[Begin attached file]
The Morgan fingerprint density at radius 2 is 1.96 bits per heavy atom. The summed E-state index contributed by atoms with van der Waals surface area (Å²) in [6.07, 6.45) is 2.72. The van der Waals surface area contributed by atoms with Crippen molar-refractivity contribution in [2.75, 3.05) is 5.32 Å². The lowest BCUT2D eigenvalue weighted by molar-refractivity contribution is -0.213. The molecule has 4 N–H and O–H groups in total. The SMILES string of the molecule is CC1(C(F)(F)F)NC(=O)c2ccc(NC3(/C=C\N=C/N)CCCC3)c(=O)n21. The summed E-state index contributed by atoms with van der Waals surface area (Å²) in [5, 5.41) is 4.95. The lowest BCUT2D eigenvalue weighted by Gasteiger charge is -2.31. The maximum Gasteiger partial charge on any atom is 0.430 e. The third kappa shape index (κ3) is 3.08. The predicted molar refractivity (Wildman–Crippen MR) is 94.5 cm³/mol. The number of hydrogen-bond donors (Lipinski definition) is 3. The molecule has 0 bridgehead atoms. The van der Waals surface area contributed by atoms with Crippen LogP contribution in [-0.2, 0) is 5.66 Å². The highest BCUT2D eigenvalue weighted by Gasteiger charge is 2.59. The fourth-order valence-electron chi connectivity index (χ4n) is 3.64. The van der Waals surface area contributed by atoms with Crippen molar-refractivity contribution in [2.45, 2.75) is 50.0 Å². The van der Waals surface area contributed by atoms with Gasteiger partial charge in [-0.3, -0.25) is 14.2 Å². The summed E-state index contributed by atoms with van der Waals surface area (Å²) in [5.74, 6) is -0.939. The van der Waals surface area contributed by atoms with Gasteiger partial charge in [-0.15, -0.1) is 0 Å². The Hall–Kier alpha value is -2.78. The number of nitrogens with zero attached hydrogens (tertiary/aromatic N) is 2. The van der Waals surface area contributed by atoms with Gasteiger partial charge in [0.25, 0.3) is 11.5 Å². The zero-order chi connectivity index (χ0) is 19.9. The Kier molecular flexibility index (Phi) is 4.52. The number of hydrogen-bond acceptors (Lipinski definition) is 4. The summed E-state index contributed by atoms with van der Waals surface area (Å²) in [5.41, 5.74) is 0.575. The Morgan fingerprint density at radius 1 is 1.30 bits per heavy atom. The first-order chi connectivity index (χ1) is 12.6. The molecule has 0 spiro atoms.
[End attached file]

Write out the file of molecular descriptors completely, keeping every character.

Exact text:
The Morgan fingerprint density at radius 2 is 1.96 bits per heavy atom. The summed E-state index contributed by atoms with van der Waals surface area (Å²) in [6.07, 6.45) is 2.72. The van der Waals surface area contributed by atoms with Crippen molar-refractivity contribution in [2.75, 3.05) is 5.32 Å². The lowest BCUT2D eigenvalue weighted by molar-refractivity contribution is -0.213. The molecule has 4 N–H and O–H groups in total. The SMILES string of the molecule is CC1(C(F)(F)F)NC(=O)c2ccc(NC3(/C=C\N=C/N)CCCC3)c(=O)n21. The summed E-state index contributed by atoms with van der Waals surface area (Å²) in [5, 5.41) is 4.95. The lowest BCUT2D eigenvalue weighted by Gasteiger charge is -2.31. The maximum Gasteiger partial charge on any atom is 0.430 e. The third kappa shape index (κ3) is 3.08. The predicted molar refractivity (Wildman–Crippen MR) is 94.5 cm³/mol. The number of hydrogen-bond donors (Lipinski definition) is 3. The molecule has 0 bridgehead atoms. The van der Waals surface area contributed by atoms with Crippen LogP contribution in [-0.2, 0) is 5.66 Å². The highest BCUT2D eigenvalue weighted by Gasteiger charge is 2.59. The fourth-order valence-electron chi connectivity index (χ4n) is 3.64. The van der Waals surface area contributed by atoms with Crippen molar-refractivity contribution in [2.45, 2.75) is 50.0 Å². The van der Waals surface area contributed by atoms with Gasteiger partial charge in [-0.3, -0.25) is 14.2 Å². The summed E-state index contributed by atoms with van der Waals surface area (Å²) in [5.74, 6) is -0.939. The van der Waals surface area contributed by atoms with Gasteiger partial charge in [-0.15, -0.1) is 0 Å². The Hall–Kier alpha value is -2.78. The number of nitrogens with zero attached hydrogens (tertiary/aromatic N) is 2. The van der Waals surface area contributed by atoms with Gasteiger partial charge in [0.25, 0.3) is 11.5 Å². The zero-order chi connectivity index (χ0) is 19.9. The Kier molecular flexibility index (Phi) is 4.52. The number of hydrogen-bond acceptors (Lipinski definition) is 4. The summed E-state index contributed by atoms with van der Waals surface area (Å²) in [5.41, 5.74) is 0.575. The Morgan fingerprint density at radius 1 is 1.30 bits per heavy atom. The first-order chi connectivity index (χ1) is 12.6. The molecule has 0 spiro atoms.